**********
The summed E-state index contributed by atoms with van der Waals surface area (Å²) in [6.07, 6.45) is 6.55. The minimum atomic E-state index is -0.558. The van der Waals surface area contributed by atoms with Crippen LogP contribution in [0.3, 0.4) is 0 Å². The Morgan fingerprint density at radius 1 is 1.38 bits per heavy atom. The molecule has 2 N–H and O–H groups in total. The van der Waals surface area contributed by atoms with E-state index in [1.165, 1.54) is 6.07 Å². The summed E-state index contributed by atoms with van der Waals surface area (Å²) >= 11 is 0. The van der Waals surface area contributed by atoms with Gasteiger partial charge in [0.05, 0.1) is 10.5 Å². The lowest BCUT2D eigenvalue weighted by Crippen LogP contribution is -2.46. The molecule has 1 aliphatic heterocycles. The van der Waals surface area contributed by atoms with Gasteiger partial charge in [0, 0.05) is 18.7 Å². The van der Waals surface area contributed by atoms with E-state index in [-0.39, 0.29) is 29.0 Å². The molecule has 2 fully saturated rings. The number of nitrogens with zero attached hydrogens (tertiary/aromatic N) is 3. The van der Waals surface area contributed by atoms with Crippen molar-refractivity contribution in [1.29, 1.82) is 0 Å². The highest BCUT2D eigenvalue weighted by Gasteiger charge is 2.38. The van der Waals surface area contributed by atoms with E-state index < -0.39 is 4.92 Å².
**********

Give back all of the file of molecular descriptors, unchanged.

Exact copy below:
The summed E-state index contributed by atoms with van der Waals surface area (Å²) in [6.07, 6.45) is 6.55. The minimum atomic E-state index is -0.558. The van der Waals surface area contributed by atoms with Crippen LogP contribution in [0.3, 0.4) is 0 Å². The Morgan fingerprint density at radius 1 is 1.38 bits per heavy atom. The molecule has 2 N–H and O–H groups in total. The van der Waals surface area contributed by atoms with E-state index in [1.165, 1.54) is 6.07 Å². The summed E-state index contributed by atoms with van der Waals surface area (Å²) >= 11 is 0. The van der Waals surface area contributed by atoms with Gasteiger partial charge in [0.05, 0.1) is 10.5 Å². The lowest BCUT2D eigenvalue weighted by Crippen LogP contribution is -2.46. The molecule has 1 aliphatic heterocycles. The van der Waals surface area contributed by atoms with Gasteiger partial charge in [0, 0.05) is 18.7 Å². The van der Waals surface area contributed by atoms with E-state index in [-0.39, 0.29) is 29.0 Å². The molecule has 2 fully saturated rings. The number of nitrogens with zero attached hydrogens (tertiary/aromatic N) is 3. The van der Waals surface area contributed by atoms with Crippen molar-refractivity contribution in [1.29, 1.82) is 0 Å². The highest BCUT2D eigenvalue weighted by Gasteiger charge is 2.38. The van der Waals surface area contributed by atoms with E-state index < -0.39 is 4.92 Å².